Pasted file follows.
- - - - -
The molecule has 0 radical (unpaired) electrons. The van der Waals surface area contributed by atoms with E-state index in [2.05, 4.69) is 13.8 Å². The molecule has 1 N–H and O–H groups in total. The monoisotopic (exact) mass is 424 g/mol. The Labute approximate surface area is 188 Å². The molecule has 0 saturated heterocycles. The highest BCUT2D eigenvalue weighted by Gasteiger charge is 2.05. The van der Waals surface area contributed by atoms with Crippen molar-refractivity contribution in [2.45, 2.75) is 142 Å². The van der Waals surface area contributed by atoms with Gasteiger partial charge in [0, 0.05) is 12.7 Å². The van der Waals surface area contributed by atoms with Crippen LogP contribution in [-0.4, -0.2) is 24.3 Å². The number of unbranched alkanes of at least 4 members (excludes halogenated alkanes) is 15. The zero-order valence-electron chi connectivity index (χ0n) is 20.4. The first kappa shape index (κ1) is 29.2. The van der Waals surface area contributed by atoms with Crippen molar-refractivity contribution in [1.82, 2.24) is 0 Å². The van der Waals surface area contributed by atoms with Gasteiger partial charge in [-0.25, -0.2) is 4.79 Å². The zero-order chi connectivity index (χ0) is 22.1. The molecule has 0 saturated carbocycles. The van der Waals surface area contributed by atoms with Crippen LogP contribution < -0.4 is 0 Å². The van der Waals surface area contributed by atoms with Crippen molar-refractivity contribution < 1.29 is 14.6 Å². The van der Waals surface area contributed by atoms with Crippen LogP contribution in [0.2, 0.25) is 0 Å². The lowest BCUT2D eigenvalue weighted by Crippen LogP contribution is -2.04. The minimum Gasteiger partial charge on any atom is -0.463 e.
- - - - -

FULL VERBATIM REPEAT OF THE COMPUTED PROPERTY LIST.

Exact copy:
The molecule has 0 radical (unpaired) electrons. The van der Waals surface area contributed by atoms with E-state index in [2.05, 4.69) is 13.8 Å². The molecule has 1 N–H and O–H groups in total. The monoisotopic (exact) mass is 424 g/mol. The Labute approximate surface area is 188 Å². The molecule has 0 saturated heterocycles. The highest BCUT2D eigenvalue weighted by Gasteiger charge is 2.05. The van der Waals surface area contributed by atoms with Crippen molar-refractivity contribution in [2.45, 2.75) is 142 Å². The van der Waals surface area contributed by atoms with Gasteiger partial charge in [0, 0.05) is 12.7 Å². The van der Waals surface area contributed by atoms with Crippen LogP contribution in [-0.4, -0.2) is 24.3 Å². The number of unbranched alkanes of at least 4 members (excludes halogenated alkanes) is 15. The zero-order valence-electron chi connectivity index (χ0n) is 20.4. The first kappa shape index (κ1) is 29.2. The van der Waals surface area contributed by atoms with Crippen molar-refractivity contribution in [1.82, 2.24) is 0 Å². The van der Waals surface area contributed by atoms with Gasteiger partial charge in [-0.25, -0.2) is 4.79 Å². The zero-order chi connectivity index (χ0) is 22.1. The molecule has 0 saturated carbocycles. The van der Waals surface area contributed by atoms with Crippen LogP contribution < -0.4 is 0 Å². The van der Waals surface area contributed by atoms with Crippen molar-refractivity contribution < 1.29 is 14.6 Å². The van der Waals surface area contributed by atoms with Crippen LogP contribution in [0.2, 0.25) is 0 Å². The lowest BCUT2D eigenvalue weighted by Crippen LogP contribution is -2.04. The minimum Gasteiger partial charge on any atom is -0.463 e.